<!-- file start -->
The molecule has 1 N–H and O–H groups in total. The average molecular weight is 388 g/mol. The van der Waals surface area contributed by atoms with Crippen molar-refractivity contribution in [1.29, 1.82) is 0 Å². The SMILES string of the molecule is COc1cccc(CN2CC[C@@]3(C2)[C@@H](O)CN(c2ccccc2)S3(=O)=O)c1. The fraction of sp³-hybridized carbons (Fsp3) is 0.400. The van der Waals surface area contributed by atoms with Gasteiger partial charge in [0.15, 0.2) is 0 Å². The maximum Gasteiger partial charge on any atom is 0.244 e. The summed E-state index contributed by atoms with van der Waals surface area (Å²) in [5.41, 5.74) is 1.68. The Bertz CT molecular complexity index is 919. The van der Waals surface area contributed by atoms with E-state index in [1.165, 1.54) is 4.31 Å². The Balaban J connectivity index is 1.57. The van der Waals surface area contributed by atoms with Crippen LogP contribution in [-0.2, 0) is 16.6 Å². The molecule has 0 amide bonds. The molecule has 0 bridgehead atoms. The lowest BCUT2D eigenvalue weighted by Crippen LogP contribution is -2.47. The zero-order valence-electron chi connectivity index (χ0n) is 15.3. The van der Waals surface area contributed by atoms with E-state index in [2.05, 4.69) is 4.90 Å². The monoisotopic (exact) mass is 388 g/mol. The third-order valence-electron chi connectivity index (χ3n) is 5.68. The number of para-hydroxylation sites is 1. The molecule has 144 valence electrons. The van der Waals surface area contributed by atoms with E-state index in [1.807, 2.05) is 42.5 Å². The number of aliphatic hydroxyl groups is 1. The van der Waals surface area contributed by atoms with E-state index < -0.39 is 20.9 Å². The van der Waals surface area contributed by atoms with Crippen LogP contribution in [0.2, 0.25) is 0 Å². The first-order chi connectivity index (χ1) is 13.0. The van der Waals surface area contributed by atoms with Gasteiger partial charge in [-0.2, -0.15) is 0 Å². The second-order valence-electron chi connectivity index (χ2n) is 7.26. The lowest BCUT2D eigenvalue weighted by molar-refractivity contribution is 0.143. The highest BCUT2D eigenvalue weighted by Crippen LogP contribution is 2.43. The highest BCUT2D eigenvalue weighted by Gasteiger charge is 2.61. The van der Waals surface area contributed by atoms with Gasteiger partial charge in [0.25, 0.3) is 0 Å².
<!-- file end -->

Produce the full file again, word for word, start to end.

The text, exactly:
The molecule has 1 N–H and O–H groups in total. The average molecular weight is 388 g/mol. The van der Waals surface area contributed by atoms with Crippen molar-refractivity contribution in [1.29, 1.82) is 0 Å². The SMILES string of the molecule is COc1cccc(CN2CC[C@@]3(C2)[C@@H](O)CN(c2ccccc2)S3(=O)=O)c1. The fraction of sp³-hybridized carbons (Fsp3) is 0.400. The van der Waals surface area contributed by atoms with Gasteiger partial charge in [0.15, 0.2) is 0 Å². The maximum Gasteiger partial charge on any atom is 0.244 e. The summed E-state index contributed by atoms with van der Waals surface area (Å²) in [5.41, 5.74) is 1.68. The Bertz CT molecular complexity index is 919. The van der Waals surface area contributed by atoms with E-state index in [1.165, 1.54) is 4.31 Å². The Balaban J connectivity index is 1.57. The van der Waals surface area contributed by atoms with Crippen LogP contribution in [-0.2, 0) is 16.6 Å². The molecule has 0 amide bonds. The molecule has 0 bridgehead atoms. The lowest BCUT2D eigenvalue weighted by Crippen LogP contribution is -2.47. The zero-order valence-electron chi connectivity index (χ0n) is 15.3. The van der Waals surface area contributed by atoms with E-state index in [2.05, 4.69) is 4.90 Å². The monoisotopic (exact) mass is 388 g/mol. The third-order valence-electron chi connectivity index (χ3n) is 5.68. The number of para-hydroxylation sites is 1. The molecule has 144 valence electrons. The van der Waals surface area contributed by atoms with E-state index in [1.807, 2.05) is 42.5 Å². The number of aliphatic hydroxyl groups is 1. The van der Waals surface area contributed by atoms with E-state index < -0.39 is 20.9 Å². The van der Waals surface area contributed by atoms with Crippen LogP contribution in [0.2, 0.25) is 0 Å². The first-order chi connectivity index (χ1) is 13.0. The van der Waals surface area contributed by atoms with Gasteiger partial charge in [-0.2, -0.15) is 0 Å². The second-order valence-electron chi connectivity index (χ2n) is 7.26. The lowest BCUT2D eigenvalue weighted by molar-refractivity contribution is 0.143. The highest BCUT2D eigenvalue weighted by Crippen LogP contribution is 2.43. The highest BCUT2D eigenvalue weighted by Gasteiger charge is 2.61. The van der Waals surface area contributed by atoms with Gasteiger partial charge in [0.25, 0.3) is 0 Å².